Team USA Contenders Highlight First Swimming Heats in Tokyo

The Olympic swimming competitions commence with heats in six events

NBCUniversal Media, LLC

The swimming competitions for the 2020 Tokyo Olympics began Saturday morning with heats in six events: men’s 400m individual medley (IM), women’s 100m butterfly, men’s 400m freestyle, women’s 400m IM, men’s 100m breaststroke and women’s 4x100m freestyle relay.

Team USA dominated in the pool at the 2016 Rio Olympics, taking home 33 medals, 23 more than any other country. Though no medals will be awarded in the first session, there were American podium threats throughout the opening slate.

Chase Kalisz took home silver in the men’s 400m IM in Rio and is in the mix for his second career Olympic medal. Two American teenagers, Torri Huske and Claire Curzan, are among the contenders in the women’s 100m butterfly, while Emma Weyant and Hali Flickinger could both collect medals in the women’s 400m IM. Michael Andrew also will be in the medal mix in the men’s 100m breaststroke.

Perhaps the biggest event to keep an eye on is the women’s 4x100m freestyle relay, where the U.S. women won silver in Rio.

Here are recaps for the heats:

Men’s 400m individual medley

The first swimming event featured a shocker, as Japan’s Daiya Seto, the defending world champion, failed to make the final. That opens the door for Kalisz, who finished with the third-best time of the day at 4:09.65. He will be joined by fellow American Jay Litherland, who finished tied for fifth, in the final. 

Australia’s Brendon Smith and New Zealand’s Lewis Clareburt set the top two times of the men’s 400 IM heats.

Women’s 100m butterfly

Huske and Curzan both advanced to the semifinals. Huske finished fourth overall with a time of 56.29, while Curzan came in 10th with a time of 57.49.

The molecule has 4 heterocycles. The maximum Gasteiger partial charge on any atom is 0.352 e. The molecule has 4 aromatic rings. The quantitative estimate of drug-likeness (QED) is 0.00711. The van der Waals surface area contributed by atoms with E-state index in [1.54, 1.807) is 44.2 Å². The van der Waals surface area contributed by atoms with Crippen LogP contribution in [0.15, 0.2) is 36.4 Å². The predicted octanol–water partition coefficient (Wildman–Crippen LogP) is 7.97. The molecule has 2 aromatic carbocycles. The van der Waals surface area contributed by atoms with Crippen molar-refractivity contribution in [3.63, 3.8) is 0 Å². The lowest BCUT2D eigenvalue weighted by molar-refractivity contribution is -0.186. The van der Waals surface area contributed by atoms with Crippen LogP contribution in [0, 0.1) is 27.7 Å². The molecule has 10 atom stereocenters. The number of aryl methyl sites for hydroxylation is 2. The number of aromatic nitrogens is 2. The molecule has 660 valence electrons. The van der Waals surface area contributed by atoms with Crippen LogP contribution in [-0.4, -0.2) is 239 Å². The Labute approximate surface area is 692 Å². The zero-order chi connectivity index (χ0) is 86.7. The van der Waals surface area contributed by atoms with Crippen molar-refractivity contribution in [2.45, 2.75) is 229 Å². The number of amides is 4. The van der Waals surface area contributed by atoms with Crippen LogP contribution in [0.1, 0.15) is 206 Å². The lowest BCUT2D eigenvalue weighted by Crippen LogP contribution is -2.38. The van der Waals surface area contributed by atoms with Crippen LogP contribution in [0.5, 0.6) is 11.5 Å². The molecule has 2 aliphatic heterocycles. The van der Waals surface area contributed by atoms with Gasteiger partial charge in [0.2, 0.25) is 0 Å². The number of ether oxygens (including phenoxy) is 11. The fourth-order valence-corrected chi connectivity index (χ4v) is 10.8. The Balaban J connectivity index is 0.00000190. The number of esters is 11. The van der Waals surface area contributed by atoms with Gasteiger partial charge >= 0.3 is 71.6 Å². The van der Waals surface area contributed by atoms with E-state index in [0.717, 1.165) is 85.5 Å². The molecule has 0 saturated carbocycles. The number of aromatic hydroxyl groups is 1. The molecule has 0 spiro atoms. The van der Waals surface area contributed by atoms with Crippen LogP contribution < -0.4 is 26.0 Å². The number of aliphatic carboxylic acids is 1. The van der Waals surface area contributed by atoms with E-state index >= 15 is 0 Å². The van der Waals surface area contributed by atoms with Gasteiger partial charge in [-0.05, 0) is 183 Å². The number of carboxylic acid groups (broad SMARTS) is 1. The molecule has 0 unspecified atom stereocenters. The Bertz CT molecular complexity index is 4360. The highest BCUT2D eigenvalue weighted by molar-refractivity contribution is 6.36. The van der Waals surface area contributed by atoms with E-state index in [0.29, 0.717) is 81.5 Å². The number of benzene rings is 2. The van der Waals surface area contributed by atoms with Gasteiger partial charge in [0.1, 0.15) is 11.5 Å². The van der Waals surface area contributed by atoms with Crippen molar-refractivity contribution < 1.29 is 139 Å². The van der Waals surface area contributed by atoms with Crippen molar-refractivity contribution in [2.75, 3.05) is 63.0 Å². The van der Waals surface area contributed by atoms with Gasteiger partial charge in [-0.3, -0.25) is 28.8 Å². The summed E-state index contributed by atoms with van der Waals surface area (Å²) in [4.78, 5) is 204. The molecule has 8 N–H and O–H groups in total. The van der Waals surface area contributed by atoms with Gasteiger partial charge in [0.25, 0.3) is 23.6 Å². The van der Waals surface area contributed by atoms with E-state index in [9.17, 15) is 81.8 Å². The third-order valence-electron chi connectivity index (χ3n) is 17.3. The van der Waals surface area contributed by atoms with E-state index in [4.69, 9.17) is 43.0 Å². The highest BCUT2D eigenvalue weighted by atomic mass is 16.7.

World record holder Sarah Sjostrom of Sweden had the third-best time of the heats. China’s Zhang Yufei and Australia’s Emma McKeon shared the top time of the heats at 55.82.

Men’s 400m freestyle

Two Americans earned spots in the finals during the qualifying heats. Kieran Smith finished sixth with a time of 3:45.25, just ahead of Jake Mitchell’s seventh-place time of 3:45.38.

Both swimmers came within one second of the third-place time, which belongs to Italy’s Gabriele Detti. Germany’s Henning Mühlleitner posted the top time at 3:43.67, while Austria’s Felix Auböck came in second at 3:43.91.

Women’s 400m individual medley

Weyant dominated the women’s 400 IM heats. Her 4:33.55 time is nearly two full seconds above the second-fastest swimmer, Great Britain’s Aimee Willmott.

Flickinger also advanced to the final, coming in fifth place at 4:35.98.

Hungary’s Katinka Hosszu, who set the world record at the Rio Games, had the seventh-fastest mark at 4:36.01.

Men’s 100m breaststroke

Andrew made a statement in his first race at the 2020 Tokyo Olympics, coming in with a time of 58.62. However, he still has ground to make up if he wants to emerge with a gold medal in the men’s 100m breaststroke.

World record holder Adam Peaty of Great Britain finished at 57.56 in his heat, while Dutch swimmer Arno Kamminga also beat Andrew with a time of 57.80.

American Andrew Wilson posted the seventh-fastest time of the day at 59.03 and also qualified for the men’s 100m breaststroke semifinals.

Women’s 4x100m freestyle relay

The U.S. women’s relay team, made up of Natalie Hinds, Olivia Smoliga, Catie DeLoof and Allison Schmitt, finished with the fifth-fastest time at 3:34.80.

Simone Manuel, who did not qualify for the 100m in Tokyo but was an option for Team USA in the 4x100m freestyle relay, did not compete in the heat. She still can compete in the final scheduled for Saturday night at 9:30 p.m. ET.

Gold medalist Simone Manuel describes how her family has made such an impact on her career, including her brothers driving her to morning practice.

Australia, Netherlands and Canada came in first, second and third, respectively.

Contact Us